7 April 2015

We are "superempowered individuals"

The Blog

Center for a Stateless Society (C4SS) analyst Kevin Carson argues that the same technologies empowering the modern terrorist to stand up to the US as a superpower are glorious, because they also empower everyday activists and antistatists to transform the world order.

A horizontal and networked alternative society is being formed by personal computing, and the results are fundamentally challenging what it means to organize or govern. As a result, the modern state is in crisis:
So long as the economic and political system are organized around a few concentrated centers of power there’s no getting around their natural tendency to form alliances. But there’s one way to make the “regulatory state” beyond cooptation: make it coextensive with all of us, without any leadership or management claiming to act in our name. And that’s exactly what the horizontal, networked forms of organization enabled by the Internet are doing. 
Several years ago, Tom Coates observed that the combination of networked communications and free, open-source desktop- and browser-based platforms were enabling people to perform informational work (coding, publishing, recording, etc.) of a higher standard at home than they could do at the office with the meetings and interruptions and the unwieldy proprietary firmware they were forced to use. John Robb coined the phrase “superempowered individual” to describe the way that such communications and easily available platforms acted as force multipliers and enabled individuals or small cells to take on enormous, bureaucratic institutions (for example Al Qaeda taking on the United States) in asymmetric warfare). The same general phenomenon is illustrated by what file-sharing “pirates” have done to the music and movie industries, what Chelsea Manning and Edward Snowden did to the U.S. security state, and the way the Arab Spring and Syntagma have brought down entire national governments.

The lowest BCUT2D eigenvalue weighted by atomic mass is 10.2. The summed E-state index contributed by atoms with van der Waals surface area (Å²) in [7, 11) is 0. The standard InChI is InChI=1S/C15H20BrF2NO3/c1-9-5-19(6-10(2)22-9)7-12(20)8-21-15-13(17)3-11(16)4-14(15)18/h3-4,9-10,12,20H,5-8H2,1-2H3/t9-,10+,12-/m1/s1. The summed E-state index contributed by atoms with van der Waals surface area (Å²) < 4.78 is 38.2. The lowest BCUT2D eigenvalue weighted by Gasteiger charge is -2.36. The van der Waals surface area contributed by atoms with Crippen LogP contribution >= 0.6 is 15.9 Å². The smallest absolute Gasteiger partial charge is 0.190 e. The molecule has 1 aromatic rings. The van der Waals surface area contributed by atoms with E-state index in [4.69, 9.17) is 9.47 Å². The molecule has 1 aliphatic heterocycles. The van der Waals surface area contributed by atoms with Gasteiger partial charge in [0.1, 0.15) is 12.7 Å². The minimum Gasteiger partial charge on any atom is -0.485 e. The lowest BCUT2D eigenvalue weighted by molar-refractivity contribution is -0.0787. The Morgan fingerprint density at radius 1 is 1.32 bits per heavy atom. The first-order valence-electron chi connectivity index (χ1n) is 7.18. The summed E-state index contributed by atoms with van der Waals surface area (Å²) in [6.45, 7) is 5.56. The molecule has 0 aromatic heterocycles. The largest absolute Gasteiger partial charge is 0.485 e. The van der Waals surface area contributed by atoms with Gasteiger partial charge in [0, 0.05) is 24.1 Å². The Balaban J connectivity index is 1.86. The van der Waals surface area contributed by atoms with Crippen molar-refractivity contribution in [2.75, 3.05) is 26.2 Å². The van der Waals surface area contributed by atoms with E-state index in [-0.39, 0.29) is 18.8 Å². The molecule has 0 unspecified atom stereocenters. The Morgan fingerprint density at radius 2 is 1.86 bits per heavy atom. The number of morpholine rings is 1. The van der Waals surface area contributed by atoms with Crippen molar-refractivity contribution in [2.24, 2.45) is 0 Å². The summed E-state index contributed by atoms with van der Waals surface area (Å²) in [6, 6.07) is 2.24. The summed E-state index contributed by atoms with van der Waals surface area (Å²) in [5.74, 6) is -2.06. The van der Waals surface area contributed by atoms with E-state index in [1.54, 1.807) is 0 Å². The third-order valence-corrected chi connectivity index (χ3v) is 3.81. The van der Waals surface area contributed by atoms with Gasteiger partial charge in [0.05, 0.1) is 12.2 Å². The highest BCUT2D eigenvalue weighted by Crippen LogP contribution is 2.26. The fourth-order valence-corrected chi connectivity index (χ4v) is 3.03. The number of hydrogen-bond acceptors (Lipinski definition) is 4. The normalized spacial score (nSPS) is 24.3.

Arguably, sinister organizations like al-Qaeda share the same recognition of the emerging stateless media as enlightened organizations such as WikiLeaks, Anonymous or the Mont Order. All recognize an emerging vacuum created by the declining legitimacy of the modern state's sovereignty and the emerging might of transnational consciousness.

The Mont Order, an emerging club of dissident writers who share a passion for technology-powered social change and alternative movements and communities, confirmed in its February 2014 discussion that it sees the examples of whistleblowers and online activists as components in the personal technological empowerment predicted in the transhumanist movement.

This trend towards the "superempowered individuals" whether they choose to manifest as a militant, a whistleblower, an antistatist, or a blogger, is creating significant disorder in the world as politicians struggle to apply their dated models of governance in a bid to maintain the old order of the nation-states. Governments have never been faced with anyone as defiant as the modern citizen, armed with an arsenal of laptops and cellphones, and they are struggling to maintain their image of legitimacy and authority as legions of people emerge to defy them and pursue their visions of alternative community.

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